The previous results could be caused because simple linear regression does not handle measurements errors in the predictor variables well. The glucose levels have a measurement error, as the glucose measurement device is not perfect. We conducted a small experiment to see in what way there was a measurement error (constant or normally distributed). More on this can be found in section Errors in the advice .
While linear regression can not handle measurement errors in the predictor variables, it can handle them in the criterion variables (variable that should be predicted). So we tried to predict the difference in glucose based on carbohydrate intake, insulin intake, exercise and illness. We trained on the maximum and minimum difference based on the measurement errors. This yielded a simple model that predicted the future glucose level. This model seemed to work great at first. It lowered the doses if a hypo occurred in the test data, and increased the doses when a hyper occurred. Although sometimes the algorithm would increase the doses by to much, creating a new possibility for a hypo. But when we learned on a more recent data, the model did not give any useful results. Prediction varied wildly.
The reason for this is probably that the predictor variables are not independent. This was a bit of an oversight for us. The amount of carbohydrates and insulin, are most definitely not independent. So we needed a new approach.
Second approach, Orthogonal Distance regression
In contrast to simple linear regression, orthogonal distance regression can handle measurement errors in the predictor variables. also is it possible to create a non-linear models. This is helpful, as not all predictor variables are independent. With orthogonal distance regression(ODR) we can try to fit the data of a user to the currently used formula (carbohydrates/carbohydrates-insulin-factor) + (current glucose level - target glucose level)/insulin-sensitivity. This results in a more accurate formula, that can better extrapolate on the data. For training the target glucose level is replaced by the actual glucose level of the next measurement.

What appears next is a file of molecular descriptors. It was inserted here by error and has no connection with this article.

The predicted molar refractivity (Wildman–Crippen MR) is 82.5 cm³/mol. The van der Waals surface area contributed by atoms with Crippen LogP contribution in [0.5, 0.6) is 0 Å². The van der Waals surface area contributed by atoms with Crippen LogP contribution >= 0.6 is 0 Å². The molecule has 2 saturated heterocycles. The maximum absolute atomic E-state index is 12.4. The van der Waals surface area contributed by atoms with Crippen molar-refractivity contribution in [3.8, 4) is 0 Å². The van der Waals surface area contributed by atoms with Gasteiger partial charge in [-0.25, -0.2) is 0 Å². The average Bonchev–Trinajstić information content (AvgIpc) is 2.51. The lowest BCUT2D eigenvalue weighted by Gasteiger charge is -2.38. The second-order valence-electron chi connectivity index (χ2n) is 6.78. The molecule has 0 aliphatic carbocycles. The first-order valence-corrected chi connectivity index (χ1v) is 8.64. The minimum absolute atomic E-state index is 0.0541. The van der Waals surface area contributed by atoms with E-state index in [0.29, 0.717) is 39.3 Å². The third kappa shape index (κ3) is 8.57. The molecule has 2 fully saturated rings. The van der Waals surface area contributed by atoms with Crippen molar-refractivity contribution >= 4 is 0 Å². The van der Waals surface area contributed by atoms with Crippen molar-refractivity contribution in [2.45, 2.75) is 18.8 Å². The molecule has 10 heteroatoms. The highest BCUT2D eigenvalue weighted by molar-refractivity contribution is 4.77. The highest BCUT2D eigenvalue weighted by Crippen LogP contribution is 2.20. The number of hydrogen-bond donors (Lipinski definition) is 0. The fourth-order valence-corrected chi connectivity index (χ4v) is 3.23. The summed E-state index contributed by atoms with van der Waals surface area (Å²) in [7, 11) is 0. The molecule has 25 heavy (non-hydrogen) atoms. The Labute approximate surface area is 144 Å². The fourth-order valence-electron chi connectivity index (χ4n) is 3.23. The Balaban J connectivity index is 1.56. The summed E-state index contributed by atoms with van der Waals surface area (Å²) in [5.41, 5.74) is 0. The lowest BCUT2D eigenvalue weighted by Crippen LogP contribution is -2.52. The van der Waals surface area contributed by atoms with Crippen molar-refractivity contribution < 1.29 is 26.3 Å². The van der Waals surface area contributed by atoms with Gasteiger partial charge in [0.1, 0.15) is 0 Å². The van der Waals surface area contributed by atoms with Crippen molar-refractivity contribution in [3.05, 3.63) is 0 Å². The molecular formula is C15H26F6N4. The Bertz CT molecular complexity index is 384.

To apply ODR we used the ODR module of the python package Scipy. This module is a python interface for the FORTRAN-77 library ODRPACK. This library uses a modified version of a Levenberg-Marquardt algorithm. This algorithm is used to solve non-linear least square problems. Based on a data set containing predictor and response variables, it tries to find the parameter beta for a function f(predictor_variables, beta) where beta minimizes the sum of squares of the deviations from the function. The algorithm uses an iterative method, adapting beta via gradient descent to converge to a minimum. The algorithm starts from an initial guess, in this case the initial guess for beta is set to the insulin-carbohydrate ratio and insulin sensitivity choses by the diabetes expert of the patient. The is combined with a total least square errors method to accommodate for measurement errors in predictor variables. The total least square method differs from ordinary least square method in that it looks at the deviation in distance to the regression function, and not in absolute values of the response variable. This makes this method suited for applications where the predictor variables contain measurement errors.
Natal van Riel, an expert in the field of metabolic network modeling, recommended us a way to test the predicted insulin doses. By changing your daily eating rhythm, you can test the accuracy. If the formula is over-fitted this will lead to the wrong results. So according to him, if in these circumstances you obtain a good result, it is a good indication that the algorithm works.
So the test user changed his daily rhythm by eating diner for breakfast, snacks for lunch, and bread (normal breakfast) as diner. The user used the insulin dose recommended by the program. We looked at the results blood sugar level of the next measurements (a few hours after the meal and insulin intake). If these glucose levels where in a healthy range, it gives an indication that the program might work. Unfortunately, we only have the data of one patient and a very limited testing period, so more research is needed to see if this method can help multiple patients.